This is the second of a series of posts to share with you six important lessons we’ve learned through our experiences working with numerous commercial clients in a variety of situations. On the path to your success in developing and commercializing technologies, they will help you avoid common pitfalls, unwarranted assumptions, and other sources of technical and commercial bias that could add up to business failures.
Avoid Single-Point Projections.
Whether you’re talking about sales, profit, or manufacturing cost projections, single point projections can be misleading.
Lesson Two Case Study:
Client: Producer of bulk fine chemicals with new, developmental production technologies
- This producer believed that its family of 10-12 developmental production technologies provided a cost advantage over its established competition.
- This “belief” was based on single-point manufacturing cost projections for each of its developmental production technologies.
- The client had already invested almost half of the required time and financial resources needed to take the technologies to a commercial stage.
Technology Assessment Need: The client was uncertain about possible problems in production scale-up, which could affect manufacturing cost, and wanted an outside third party to assess the technologies before further investments were made.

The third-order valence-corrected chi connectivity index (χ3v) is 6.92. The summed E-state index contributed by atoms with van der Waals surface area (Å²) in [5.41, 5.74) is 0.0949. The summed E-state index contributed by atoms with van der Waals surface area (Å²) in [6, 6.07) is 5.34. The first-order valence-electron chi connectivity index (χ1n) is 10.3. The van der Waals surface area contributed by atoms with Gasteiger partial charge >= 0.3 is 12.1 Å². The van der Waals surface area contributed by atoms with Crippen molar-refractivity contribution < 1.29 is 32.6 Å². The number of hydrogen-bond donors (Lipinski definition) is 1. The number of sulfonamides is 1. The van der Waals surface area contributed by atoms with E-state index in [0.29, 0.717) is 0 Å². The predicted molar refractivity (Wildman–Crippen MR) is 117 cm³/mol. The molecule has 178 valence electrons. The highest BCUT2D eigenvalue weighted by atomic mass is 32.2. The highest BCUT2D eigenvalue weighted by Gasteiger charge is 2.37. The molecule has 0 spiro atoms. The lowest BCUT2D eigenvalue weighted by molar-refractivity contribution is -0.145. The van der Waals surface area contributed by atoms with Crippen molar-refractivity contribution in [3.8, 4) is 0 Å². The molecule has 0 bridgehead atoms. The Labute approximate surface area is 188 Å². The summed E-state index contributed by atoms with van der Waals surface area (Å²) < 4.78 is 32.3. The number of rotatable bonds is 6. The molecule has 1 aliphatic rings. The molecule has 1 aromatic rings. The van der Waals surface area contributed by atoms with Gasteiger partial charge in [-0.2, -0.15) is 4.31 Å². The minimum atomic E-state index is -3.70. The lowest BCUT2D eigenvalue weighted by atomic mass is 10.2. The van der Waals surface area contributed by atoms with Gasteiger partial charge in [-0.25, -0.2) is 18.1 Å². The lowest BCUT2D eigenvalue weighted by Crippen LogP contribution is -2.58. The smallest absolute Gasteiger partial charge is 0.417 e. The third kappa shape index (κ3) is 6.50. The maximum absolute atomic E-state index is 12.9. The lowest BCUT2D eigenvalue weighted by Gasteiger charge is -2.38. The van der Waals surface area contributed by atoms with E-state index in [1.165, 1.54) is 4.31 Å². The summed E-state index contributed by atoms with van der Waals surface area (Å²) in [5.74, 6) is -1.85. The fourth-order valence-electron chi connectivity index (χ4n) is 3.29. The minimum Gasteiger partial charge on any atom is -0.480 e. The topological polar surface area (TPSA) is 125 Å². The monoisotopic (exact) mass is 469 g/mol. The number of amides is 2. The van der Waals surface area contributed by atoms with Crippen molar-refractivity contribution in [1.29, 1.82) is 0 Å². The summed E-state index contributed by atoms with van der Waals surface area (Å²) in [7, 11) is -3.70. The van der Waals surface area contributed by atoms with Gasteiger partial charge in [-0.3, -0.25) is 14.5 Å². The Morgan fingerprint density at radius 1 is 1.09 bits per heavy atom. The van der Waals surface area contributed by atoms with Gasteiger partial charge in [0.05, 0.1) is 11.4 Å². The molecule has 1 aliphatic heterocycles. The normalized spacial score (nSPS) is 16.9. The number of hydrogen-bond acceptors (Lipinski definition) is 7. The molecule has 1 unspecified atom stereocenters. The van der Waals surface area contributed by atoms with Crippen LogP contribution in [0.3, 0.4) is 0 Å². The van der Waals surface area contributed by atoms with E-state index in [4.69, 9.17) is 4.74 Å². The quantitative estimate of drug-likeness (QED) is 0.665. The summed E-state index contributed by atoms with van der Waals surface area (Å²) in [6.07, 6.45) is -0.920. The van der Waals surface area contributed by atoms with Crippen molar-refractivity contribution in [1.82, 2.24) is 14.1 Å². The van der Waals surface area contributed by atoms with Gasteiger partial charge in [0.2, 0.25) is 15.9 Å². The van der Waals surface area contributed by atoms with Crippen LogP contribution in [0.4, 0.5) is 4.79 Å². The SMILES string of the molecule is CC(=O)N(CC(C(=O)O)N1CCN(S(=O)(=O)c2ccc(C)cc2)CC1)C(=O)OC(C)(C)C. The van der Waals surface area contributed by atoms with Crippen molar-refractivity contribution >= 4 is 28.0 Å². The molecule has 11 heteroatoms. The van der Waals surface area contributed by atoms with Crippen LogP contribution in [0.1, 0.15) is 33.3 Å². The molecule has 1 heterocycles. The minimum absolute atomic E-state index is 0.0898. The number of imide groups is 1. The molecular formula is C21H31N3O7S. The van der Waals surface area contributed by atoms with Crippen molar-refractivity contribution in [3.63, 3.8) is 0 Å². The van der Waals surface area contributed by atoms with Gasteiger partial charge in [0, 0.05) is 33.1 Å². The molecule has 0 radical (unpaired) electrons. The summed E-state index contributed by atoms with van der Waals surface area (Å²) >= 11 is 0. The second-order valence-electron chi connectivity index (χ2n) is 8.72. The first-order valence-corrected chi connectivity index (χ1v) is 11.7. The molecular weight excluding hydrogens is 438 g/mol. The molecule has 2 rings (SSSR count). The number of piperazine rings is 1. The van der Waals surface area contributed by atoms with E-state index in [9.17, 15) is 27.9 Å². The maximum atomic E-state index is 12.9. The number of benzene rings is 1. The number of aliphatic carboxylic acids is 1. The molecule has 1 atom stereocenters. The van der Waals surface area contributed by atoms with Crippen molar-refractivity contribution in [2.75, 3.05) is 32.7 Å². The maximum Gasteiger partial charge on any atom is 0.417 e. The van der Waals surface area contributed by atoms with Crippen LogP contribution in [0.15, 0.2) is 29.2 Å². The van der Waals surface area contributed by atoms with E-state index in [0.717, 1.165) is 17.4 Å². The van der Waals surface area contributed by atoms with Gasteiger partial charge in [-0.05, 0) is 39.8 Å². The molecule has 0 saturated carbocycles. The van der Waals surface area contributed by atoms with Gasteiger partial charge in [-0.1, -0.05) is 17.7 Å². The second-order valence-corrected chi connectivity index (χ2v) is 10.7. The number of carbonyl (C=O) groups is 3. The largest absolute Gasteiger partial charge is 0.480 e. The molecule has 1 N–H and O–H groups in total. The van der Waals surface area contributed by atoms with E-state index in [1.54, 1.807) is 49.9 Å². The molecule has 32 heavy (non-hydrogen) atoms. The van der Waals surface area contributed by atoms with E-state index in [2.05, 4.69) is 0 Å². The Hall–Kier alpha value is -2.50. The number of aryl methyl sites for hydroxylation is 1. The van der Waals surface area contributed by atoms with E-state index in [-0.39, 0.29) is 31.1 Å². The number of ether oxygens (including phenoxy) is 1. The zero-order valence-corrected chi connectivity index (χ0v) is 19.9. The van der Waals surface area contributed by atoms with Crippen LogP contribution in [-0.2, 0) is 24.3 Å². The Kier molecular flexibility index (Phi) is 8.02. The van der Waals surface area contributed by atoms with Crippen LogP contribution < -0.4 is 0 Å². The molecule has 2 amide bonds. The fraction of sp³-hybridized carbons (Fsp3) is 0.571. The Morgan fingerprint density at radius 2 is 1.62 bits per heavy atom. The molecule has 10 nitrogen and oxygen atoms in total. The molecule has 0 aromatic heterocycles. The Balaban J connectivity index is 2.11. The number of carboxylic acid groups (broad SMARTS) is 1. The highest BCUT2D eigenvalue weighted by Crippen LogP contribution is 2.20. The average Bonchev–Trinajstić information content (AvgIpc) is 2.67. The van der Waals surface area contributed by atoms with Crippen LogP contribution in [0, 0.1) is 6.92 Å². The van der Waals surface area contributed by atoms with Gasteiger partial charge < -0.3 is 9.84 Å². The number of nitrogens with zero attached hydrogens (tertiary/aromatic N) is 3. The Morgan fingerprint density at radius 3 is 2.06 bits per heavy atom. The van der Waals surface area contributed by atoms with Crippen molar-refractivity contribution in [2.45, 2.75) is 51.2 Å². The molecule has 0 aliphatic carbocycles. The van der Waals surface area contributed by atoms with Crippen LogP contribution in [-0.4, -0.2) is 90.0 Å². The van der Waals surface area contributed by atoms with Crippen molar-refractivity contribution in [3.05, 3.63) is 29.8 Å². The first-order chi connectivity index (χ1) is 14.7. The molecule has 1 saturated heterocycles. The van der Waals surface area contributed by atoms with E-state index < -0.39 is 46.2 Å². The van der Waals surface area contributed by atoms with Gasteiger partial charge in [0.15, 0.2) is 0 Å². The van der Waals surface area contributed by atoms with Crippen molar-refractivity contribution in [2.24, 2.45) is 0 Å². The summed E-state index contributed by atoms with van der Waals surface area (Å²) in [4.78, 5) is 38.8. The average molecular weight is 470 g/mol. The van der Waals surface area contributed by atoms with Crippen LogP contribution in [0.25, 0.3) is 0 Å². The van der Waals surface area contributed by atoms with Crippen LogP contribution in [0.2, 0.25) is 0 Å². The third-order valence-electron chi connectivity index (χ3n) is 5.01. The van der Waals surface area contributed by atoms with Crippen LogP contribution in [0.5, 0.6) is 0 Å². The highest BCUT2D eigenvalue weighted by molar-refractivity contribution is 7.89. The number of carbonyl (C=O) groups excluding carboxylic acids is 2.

- Utilizing an analysis tool called “technical cost modeling”, we developed manufacturing cost probability curves for each of the production technologies.
- We also developed cost probability curves for the production technologies already in use by our clients’ competition.
Here is what our cost modeling analysis revealed:
- Even though there were differences between the average cost of our client’s production technologies and the technologies of its competition, there was significant overlap in the cost probability curves, i.e., the likely production costs for both our client and its competition were much closer than our client’s single-point cost projection led them to believe.
- Among our client’s 10-12 developmental production technologies, only 3 or 4 possessed manufacturing cost differences distinct enough to be a basis for competition in the marketplace, although the client had invested in scale-up for all.
Outcome: Our client chose to commercialize only those few technologies that showed significant and sustainable cost advantage.
For more on best practices in moving from lab-to-market, see http://www.prakteka.com/category/technology-assessment/
Are you about to make decisions regarding investments in R&D scale-up? In manufacturing?
Are you basing those investment decisions on cost projections? Sales projections? Profit margin projections?
We’re ready and able to help you make your decisions with confidence. Contact us at http://www.prakteka.com/contact-us/
or via direct email at firstname.lastname@example.org